North Course - Par 72 - 7,337 Yards - Arnold Palmer
South Course - Par 72 - 7,313 Yards - Arnold Palmer
Laytown & Bettystown Golf Club
A traditional links where professional Irish golfer Des Smyth began his career. Sweeping along the coast at the mouth of the River Boyne, Laytown & Bettystown is a most enjoyable challenge, and its par of 71 will provide a stern test.
Par 71 - 6,270 Yards
Portmarnock Golf Club
Portmarnock golf course is an outstanding links. It demands accuracy and skill together with a high level of committment, nowhere more than the par-3 fifteenth, where a tee-shot should be aimed out over the beach to allow the wind to bring it back to the green. Portmarnock occupies a small peninsula and provides a splendid sense of isolation.
Par 72 - 7,365 Yards - W.C. Pickeman
Situated on the coast at Portmarnock, just north of the "old" Portmarnock club, Portmarnock Hotel & Golf Links has over 200 acres of ground that formerly belonged to the Jameson family. Bernhard Langer has used over 180 acres of this land to create a classic championship links test that combines the traditions of links golf with the modern elements of the game.
Par 71 - 6,881 Yards - Bernhard Langer
Powerscourt Golf Club
Powerscourt Golf Club is set on a grand scale in keeping with the splensour of Powerscourt Estate, one of the finest country houses in Ireland. The East and West courses both have exceptional tiered greens that have been developed to USPGA standards. Both have links characteristics and stunning views of the Irish sea and the Sugarloaf mountain
East Course - Par 72 - 7,051 Yards - Peter McEvoy
West Course - Par 72 - 6,792 Yards - Pat Merrigan
Rathsallagh Golf Club
Opened in 1995 this course has rapidly ascended into the list of best Irish courses. Beautifully laid out by Christy O'Connor Jnr. & Peter McEvoy, Rathsallagh features several lakes and small streams that meander across the fairways. The greens are simply immaculate.
Par 72 - 7,200 Yards - Christy O'Connor Jnr. & Peter McEvoy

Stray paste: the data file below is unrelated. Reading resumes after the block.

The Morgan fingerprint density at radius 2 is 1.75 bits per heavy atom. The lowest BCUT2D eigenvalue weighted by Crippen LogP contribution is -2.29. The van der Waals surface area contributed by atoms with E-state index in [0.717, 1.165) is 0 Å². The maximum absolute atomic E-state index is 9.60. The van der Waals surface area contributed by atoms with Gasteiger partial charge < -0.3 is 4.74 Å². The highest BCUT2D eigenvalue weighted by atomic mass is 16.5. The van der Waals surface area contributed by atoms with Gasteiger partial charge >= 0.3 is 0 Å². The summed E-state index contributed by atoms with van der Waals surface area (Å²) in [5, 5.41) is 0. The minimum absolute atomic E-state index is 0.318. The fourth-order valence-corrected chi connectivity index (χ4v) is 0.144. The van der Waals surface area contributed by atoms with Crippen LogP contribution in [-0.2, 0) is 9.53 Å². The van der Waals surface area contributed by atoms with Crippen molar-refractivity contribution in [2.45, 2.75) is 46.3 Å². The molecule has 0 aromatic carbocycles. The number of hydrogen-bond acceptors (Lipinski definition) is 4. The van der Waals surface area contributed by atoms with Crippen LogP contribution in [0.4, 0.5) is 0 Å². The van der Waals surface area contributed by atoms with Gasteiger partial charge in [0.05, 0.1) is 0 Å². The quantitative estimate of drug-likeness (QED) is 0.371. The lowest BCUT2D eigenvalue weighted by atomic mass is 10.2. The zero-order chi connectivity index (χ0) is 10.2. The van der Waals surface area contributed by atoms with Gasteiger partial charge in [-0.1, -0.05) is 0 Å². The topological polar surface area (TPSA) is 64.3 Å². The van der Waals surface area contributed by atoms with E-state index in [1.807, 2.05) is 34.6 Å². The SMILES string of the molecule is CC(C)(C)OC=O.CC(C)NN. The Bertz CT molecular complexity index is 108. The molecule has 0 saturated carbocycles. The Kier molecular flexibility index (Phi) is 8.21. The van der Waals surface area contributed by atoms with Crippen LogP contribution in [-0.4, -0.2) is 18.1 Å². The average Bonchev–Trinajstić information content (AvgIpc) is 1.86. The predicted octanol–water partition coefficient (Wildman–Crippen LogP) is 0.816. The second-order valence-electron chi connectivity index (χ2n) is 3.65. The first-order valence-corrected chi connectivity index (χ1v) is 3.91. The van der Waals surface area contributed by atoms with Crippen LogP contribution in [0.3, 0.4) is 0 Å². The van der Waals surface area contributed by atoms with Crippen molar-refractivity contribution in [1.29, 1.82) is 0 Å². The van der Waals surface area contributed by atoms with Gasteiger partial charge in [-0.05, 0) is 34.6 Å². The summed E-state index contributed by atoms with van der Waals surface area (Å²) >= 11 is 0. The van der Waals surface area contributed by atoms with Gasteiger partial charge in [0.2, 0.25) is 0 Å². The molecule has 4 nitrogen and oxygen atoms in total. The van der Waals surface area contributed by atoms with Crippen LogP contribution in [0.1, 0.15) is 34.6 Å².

Royal County Down Golf Club
Royal County Down is consistently rated as one of the world's best courses. It is an excellent test of golf and the outward half are the equal of any nine holes anywhere. The main challenge is to find a line from the tee and to then hit it straight. You miss the fairways here at your peril - gorse, rough and binkers abound and severely punish the errant golfer.
Par 72 - 7,065 Yards - Old Tom Morris
Royal Dublin Golf Club
Dublin Golf Club was founded in 1885 and moved to the present location on Bull Island, just north of the city centre in 1889. Royal Dublin is traditional links golf at its finest, 9 holes out by the shore and 9 holes back to the clubhouse. Although considerably flat, it still presents as fine a links challenge as any Royal Dublin hosted the Irish Open from 1983-1985.
Par 72 - 6,939 Yards - H.S. Colt
Saint Annes Golf Club
The northern half of Bull Island is home to another traditional links course, St. Annes. This par-71 layout underwent major redevelopment in 2003 and the course now presents 18 separate challenges that will require thought and a variety of shots. Spectacular views are afforded across Dublin Bay to the Dublin and Wicklow mountians and the newly constructed clubhouse is a perfect place to enjoy these views.
Par 71 - 6,626 Yards
Seapoint Golf Club
Across the mounth of the River Boyne from the links at Baltray and Bettystown is another fine links at Seapoint. Seapoint offers a links with a difference with mature trees bordering the course on the western side and water hazards playing a prt in the first six holes. A terrific finishing stretch along the shore summed up by the description of the sixteenth - "...premium on position off the tee. Anything left is a lost ball, therefore consideration should be given to an iron. The approach shot should not go right".
Par 72 - 6,973 Yards - Des Smyth
Tulfarris Golf Club
On the shores of the Blessington Lakes in the heart of Ireland's Garden County, Tulfarris is a remarkable golf course. Set on three peninsulas the course has been designed so that no two holes are alike. The integrity of the landscape and the environment has been preserved and the attention to detail in course presentation is especially notable.
Par 72 - 7,118 Yards - Pat Merrigan